Updates on the first human trial involving CRISPR, gene activity after death, more delays in Zika funding, and transmissible cancers in mollusks.
(MIT Technology Review, 6/20/2016, Antonio Regalado)
Napster co-founder and Facebook’s first president, Sean Parker is giving US$250 million to help fund the first clinical trial of the gene-editing tool known as CRISPR. The trial, which is still awaiting approval by the US National Institutes of Health (see update below), is testing a T-cell based immunotherapy developed primarily for leukemia but also being looked at in other cancers. The CRISPR tool is being used to modify the gene for a protein called PD-1 that sits on the surface of T cells and which tumors have learned to exploit. Parker’s charitable foundation is funding the study. The foundation is unusual in that it also plans to control patents on the research it funds and even bring treatments to market.
(Science, 6/22, 2016, Jocelyn Kaiser)
The first human trial that would utilize the gene-editing tool CRISPR (see article above) passed a key safety hurdle this week. The US National Institutes of Health’s Recombinant DNA Advisory Committee (RAC), which traditional vets the safety and ethics of gene therapy trials funded by the US government, approved the cancer immunotherapy trial this week. Researchers from the University of Pennsylvania, which are leading the study, must now seek approval from their own institutions’ ethics boards and the U.S. Food and Drug Administration in order to proceed with the trial.
(Science, 6/22/2016, Mitch Leslie)
A University of Washington study shows that that at least one aspect of life continues: Genes remain turned on days after animals die. An analysis of blood and liver tissue from human cadavers found that hundreds of genes ramped up in mice and zebrafish within 24 hours after death and while most tapered off some remained active four days after death. The researchers posted their results on the preprint server bioRxiv and is undergoing peer review at a journal. Researchers may be able to parlay this postmortem activity into better ways of preserving donated organs for transplantation and more accurate methods of determining when murder victims were killed.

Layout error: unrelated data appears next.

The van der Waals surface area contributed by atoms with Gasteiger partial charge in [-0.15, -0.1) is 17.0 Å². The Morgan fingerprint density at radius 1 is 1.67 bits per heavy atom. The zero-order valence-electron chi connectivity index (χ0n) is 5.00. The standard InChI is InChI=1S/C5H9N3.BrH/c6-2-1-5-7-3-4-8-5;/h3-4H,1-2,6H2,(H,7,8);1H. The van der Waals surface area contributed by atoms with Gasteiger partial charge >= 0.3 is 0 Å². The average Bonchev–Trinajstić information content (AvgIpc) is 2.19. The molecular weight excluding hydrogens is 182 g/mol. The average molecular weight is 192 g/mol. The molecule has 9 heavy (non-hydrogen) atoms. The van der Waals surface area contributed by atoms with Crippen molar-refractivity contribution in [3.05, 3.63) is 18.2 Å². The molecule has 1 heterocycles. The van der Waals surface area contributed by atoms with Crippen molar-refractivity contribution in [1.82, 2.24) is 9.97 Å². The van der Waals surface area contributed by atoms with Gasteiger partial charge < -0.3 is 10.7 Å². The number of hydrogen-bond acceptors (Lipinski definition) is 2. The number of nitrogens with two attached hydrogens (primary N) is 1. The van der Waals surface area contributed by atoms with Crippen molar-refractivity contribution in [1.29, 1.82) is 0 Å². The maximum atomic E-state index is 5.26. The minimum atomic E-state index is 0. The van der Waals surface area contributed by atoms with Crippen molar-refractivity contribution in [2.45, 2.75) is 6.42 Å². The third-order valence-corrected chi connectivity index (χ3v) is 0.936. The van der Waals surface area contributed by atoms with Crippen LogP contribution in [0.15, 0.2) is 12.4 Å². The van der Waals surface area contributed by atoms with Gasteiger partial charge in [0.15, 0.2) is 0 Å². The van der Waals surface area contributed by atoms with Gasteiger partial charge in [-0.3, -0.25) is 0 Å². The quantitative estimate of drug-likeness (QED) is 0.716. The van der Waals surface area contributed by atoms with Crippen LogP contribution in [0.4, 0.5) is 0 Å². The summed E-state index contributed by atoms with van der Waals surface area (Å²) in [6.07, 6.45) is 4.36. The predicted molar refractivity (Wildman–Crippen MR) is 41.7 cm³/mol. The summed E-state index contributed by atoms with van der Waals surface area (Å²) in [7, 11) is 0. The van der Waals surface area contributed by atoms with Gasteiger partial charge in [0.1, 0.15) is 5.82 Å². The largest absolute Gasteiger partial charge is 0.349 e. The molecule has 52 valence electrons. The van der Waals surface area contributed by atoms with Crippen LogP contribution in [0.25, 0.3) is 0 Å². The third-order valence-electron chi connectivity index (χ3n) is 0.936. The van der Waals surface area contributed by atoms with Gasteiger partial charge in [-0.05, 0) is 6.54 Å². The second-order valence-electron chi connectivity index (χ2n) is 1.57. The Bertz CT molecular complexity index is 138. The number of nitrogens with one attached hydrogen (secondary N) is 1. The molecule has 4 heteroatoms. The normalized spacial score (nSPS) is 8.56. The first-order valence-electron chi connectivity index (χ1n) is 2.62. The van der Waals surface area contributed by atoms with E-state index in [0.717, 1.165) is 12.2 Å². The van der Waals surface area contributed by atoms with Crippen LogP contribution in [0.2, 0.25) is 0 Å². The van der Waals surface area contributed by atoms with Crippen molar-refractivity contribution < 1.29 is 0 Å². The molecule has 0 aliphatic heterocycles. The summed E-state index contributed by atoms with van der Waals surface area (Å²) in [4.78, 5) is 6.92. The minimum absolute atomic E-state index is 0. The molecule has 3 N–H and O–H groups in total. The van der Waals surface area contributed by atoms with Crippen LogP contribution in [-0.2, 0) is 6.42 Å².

(New York Times, 6/23/2016, David Herszenhorn)
Emergency financing to fight the mosquito-borne Zika virus appeared likely to be delayed until after Congress returns from its Fourth of July recess, as Democrats on Wednesday sharply criticized a new Republican proposal to provide $1.1 billion, but with $750 million redirected from other federal programs. It was not immediately clear how congressional leaders might resolve the impasse, or when the federal money for Zika would ultimately be approved.
(The Scientist, 6/22/2016, Anna Azvolinsky)
Researchers from Columbia University in New York and their colleagues uncovered the first evidence of a contagious cancer among mollusks in a population of soft shell clams in 2015. Now, collaborating with biologists in Spain and Canada, the same team has uncovered three additional bivalve species with distinct transmissible cancers, including a malady that appears to have originated in a different species. The team’s latest results appeared this week in Nature.
—Compiled by Senior Scientific Writer Regina McEnery